Remote Control Handset "1"

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Remote Control Handset "1"

Postby fotios » Wed May 02, 2012 11:57 am

MINI INFRA RED REMOTE CONTROL HANDSET

A GENERAL VIEW
One of the nice peripherals included in the new range of micros recently launched from Microchip, is the Data Signal Modulator (DSM) that can provide a ready for transmission modulated signal, eliminating the need for external parts. The modulation function is executed inside the micro, where both the Carrier and the Modulator signals are mixed and then provided at its MDOUT pin. This function is useful to build remote control transmitters like this of the current project which is a mini IR remote control handset that offers the 4 basic functions: STBY, MUTE, VOL+ and VOL-. The transmission protocol that used is the Philips RC-5. Flow Code offers a ready RC-5 component that includes any necessary macro and its use is very simple: Click on it in the components bar and will drop on project panel. Make the required configuration and connections thru its properties and connections windows and you are ready! The number of parts required for a complete unit – see in photos – is impressively small. Just 14 parts (included the micro, the battery, the PCB and the plastic case) are needed to build the unit and the total cost is about 7.50 Euro.

THE CIRCUIT
A 18 pin PIC16F1827 micro is the heart of the unit, providing the modulated signal at its MDOUT pin (RB.3). A high bandwidth NPN transistor (BC547) is used to isolate the MDOUT of micro from the current that flows thru the 2 parallel connected LED. The one is a common 3mm green LED which blinks in the rate of the sequential RC5 packets that transmitted, while the other is a 940nm IR LED that transmits the RC5 encoded signal in the infrared region of spectra. In practice the green LED serves just to indicate that the transmitter is working and that the battery is in good state. Four momentary push switches (tactile type) are used to activate the 4 functions, connected at four inputs (RB.4 – RB.7) of micro. The internal “weak pull – ups” of these pins are enabled as well their IOC interrupt. When a switch is pressed drives the corresponding input in LOW state causing an "Interrupt On Change" (IOC) that is used just to wake up the micro from its SLEEP state. The SLEEP function saves the battery power which is a 3V Lithium cell. In actual measurements, the current that flows from battery during SLEEP mode is just 25μA, while during ACTIVE mode is 3.7mA average.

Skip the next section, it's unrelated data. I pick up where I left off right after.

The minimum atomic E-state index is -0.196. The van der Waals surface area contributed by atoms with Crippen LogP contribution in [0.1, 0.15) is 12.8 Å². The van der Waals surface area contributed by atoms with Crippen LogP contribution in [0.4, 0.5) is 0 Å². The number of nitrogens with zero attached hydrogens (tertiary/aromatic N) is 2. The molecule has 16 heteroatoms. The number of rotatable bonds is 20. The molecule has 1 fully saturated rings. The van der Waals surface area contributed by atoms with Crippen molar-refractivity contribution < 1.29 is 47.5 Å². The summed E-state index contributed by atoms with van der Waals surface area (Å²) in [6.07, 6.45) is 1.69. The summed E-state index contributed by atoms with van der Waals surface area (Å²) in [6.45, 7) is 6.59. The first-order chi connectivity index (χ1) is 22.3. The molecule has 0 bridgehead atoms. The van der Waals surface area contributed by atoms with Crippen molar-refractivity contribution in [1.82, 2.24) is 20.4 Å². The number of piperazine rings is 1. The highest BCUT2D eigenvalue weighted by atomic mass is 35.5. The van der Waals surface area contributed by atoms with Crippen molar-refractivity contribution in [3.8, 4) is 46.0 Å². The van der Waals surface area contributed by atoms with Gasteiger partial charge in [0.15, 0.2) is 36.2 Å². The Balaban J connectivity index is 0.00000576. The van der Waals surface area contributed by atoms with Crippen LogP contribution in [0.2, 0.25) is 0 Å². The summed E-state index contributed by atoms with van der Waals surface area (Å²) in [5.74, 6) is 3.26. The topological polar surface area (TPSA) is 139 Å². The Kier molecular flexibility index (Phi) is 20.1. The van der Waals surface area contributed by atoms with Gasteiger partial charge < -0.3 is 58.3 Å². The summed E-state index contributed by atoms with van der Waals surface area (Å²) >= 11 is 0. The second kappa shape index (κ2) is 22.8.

THE PROGRAM CODE
It has obtained with the use of Flow Code v5. The configuration settings of P16F1827 are few: INTOSC, BOR and POR resets are enabled while everything else is disabled. MCLR pin is disabled (is tied internaly to Vdd) as the micro General Reset is covered from the combination of POR and BOR resets. BOR level is set to 1.9V because the 3V battery.
The INTOSC of 16F1827 is automatically set at 500 KHz after each reset, so we have to initialize it at 16MHz which is a suitable frequency for the current project that demands a 36KHz Carrier frequency according to RC5 TX-RX protocol. As source of the Carrier frequency has been selected the CCP1 (PWM Channel 1) internal module of micro. By setting its Period Register = 110 (see in PWM compo properties window) and under the given Clock speed of 16MHz we get a period of 27.75μs which corresponds exactly to the target frequency = 36.03604 KHz. Furthermore, the Duty Cycle of PWM is set to “30” or 27% (actually between 25 – 30%). This setting offers additional saving of battery power.
The Modulation signal source is the Flow Code RC5 component (combined with the related program code) that generates the RC5 packets which comprised from the RC5 address, RC5 command and RC5 toggle bit.
The DSM module can be configured in several ways. In the current project all peripheral outputs are disabled and as Modulation input of DSM is selected the MDMIN pin (RB.2). This pin has also been selected as the TX output of RC5 component (see in RC5 connections window) and so the Modulation data are transferred internally (thru the Port RB.2 register) to the DSM. Then the Modulation data are mixed with the HIGH Carrier signal (the LOW Carrier signal is connected to Vss so is always “0”) produced by CCP1 inside the DSM and finally the mixed signal is exported to the MDOUT (RB.3) pin of micro.
A special Loop in the beginning of Flow Chart gives the possibility to select between two different TX address: “16” (RC5 preamp 1) or “19” (RC5 preamp 2). The address “16” is selected by default. To change the address in “19” we have to remove – insert the battery (causing thus a device reset) and to press within 3 seconds the MUTE switch. To recover again the address “16” we simply have to remove – insert the battery without pressing any switch.